In January and February 2020, the Orroral Valley Fire burnt more than 80% of Namadgi National Park in the ACT, leaving large areas blackened and apparently lifeless.
Monitoring the recovery of Namadgi National Park from the Orroral Valley fire has occurred since the fire. This is managed by the Environment, Planning and Sustainable Development Directorate within the Department of Environment, Heritage and Water. They have just released a great visual report on the recovery of animals and vegetation communities in the park. It is mostly good news.
Some highlights from the report:
Many Candle Bark forests and Snow Gums are recovering quite well.
The rate of recovery appears to be strongly affected by moisture availability.
Wetter sites, such as Snow Gum woodland near Mt Franklin Road, are recovering faster. Snow Gums on drier and rockier sites are demonstrating less recovery.
One exception to the general pattern of good recovery is Alpine Ash (Eucalyptus delegatensis), which is killed by intense fire and must regenerate from seed.
It is uncertain how well Alpine Ash will recover after two intense fires only 18 years apart; Conservation Research ecologists are currently assessing the degree of fire impact and the extent of recovery in Namadgi’s Alpine Ash forests.
Fortunately, some important stands of Alpine Ash were not affected by the Orroral Valley fire. A total of 2,415 ha, or 33% of the Alpine Ash forest in Namadgi, did not burn in 2020.
Some species can benefit from burning.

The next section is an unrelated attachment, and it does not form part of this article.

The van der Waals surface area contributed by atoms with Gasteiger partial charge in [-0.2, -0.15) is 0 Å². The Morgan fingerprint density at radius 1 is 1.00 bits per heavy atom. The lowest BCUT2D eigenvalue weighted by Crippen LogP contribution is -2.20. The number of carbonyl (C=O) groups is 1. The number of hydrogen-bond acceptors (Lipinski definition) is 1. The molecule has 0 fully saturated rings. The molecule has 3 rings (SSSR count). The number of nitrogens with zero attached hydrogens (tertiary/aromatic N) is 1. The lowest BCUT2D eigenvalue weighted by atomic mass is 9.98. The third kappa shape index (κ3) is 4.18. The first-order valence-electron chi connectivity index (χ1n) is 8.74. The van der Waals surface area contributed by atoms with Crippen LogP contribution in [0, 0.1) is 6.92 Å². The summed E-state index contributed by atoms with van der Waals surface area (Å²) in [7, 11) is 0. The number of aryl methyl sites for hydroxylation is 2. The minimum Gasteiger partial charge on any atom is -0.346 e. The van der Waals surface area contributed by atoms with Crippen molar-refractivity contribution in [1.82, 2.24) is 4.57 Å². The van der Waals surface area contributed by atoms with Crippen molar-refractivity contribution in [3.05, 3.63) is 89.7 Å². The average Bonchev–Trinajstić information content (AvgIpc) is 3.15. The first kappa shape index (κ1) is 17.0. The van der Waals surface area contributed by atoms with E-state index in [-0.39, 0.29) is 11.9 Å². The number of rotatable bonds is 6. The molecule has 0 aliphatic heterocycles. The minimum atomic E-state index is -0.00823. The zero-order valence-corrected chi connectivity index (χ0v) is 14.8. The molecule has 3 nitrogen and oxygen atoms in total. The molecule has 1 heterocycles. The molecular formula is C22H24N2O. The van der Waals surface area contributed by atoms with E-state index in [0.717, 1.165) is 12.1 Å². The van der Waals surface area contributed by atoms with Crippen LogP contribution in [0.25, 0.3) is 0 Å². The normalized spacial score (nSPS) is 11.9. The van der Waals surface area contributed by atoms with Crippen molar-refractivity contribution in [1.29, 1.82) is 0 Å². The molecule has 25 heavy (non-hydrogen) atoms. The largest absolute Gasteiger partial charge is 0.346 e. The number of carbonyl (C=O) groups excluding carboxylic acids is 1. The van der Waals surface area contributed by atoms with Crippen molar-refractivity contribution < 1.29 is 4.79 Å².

By killing shrubs, removing leaf litter and creating areas of bare ground, the fire resulted in ideal conditions for the germination of short-lived herbs and grasses.
Billy buttons (Craspedia sp.) covered the burnt slopes of Mt Gingera in November. Later they faded and set seed, to be replaced by other brightly-coloured species. By February, bluebells and paper daisies (Xerochrysum spp.) were the dominant flowers.
We may not see another flowering event like this for years or decades.
How are fauna populations recovering?
Although the fire took a heavy toll on animals, many survived, either in unburnt or lightly-burnt patches or by taking shelter beneath the ground.
The first teams onto the fire ground found a surprising number of birds (click unmute background audio to listen), mammals, invertebrates, frogs and reptiles,
Preliminary results are encouraging. The burnt areas of Namadgi still ring with an impressive array of singing birds.
August 31, 2021 at 5:23 pm
Water availability……. I wonder if the areas,say ridges etc, with lower water table and lower moisture levels means the “bush” will take longer to revegetate or is there a magic window beyond which, the trees that would have restarted their growth, die. Or,they just start when moisture levels rise.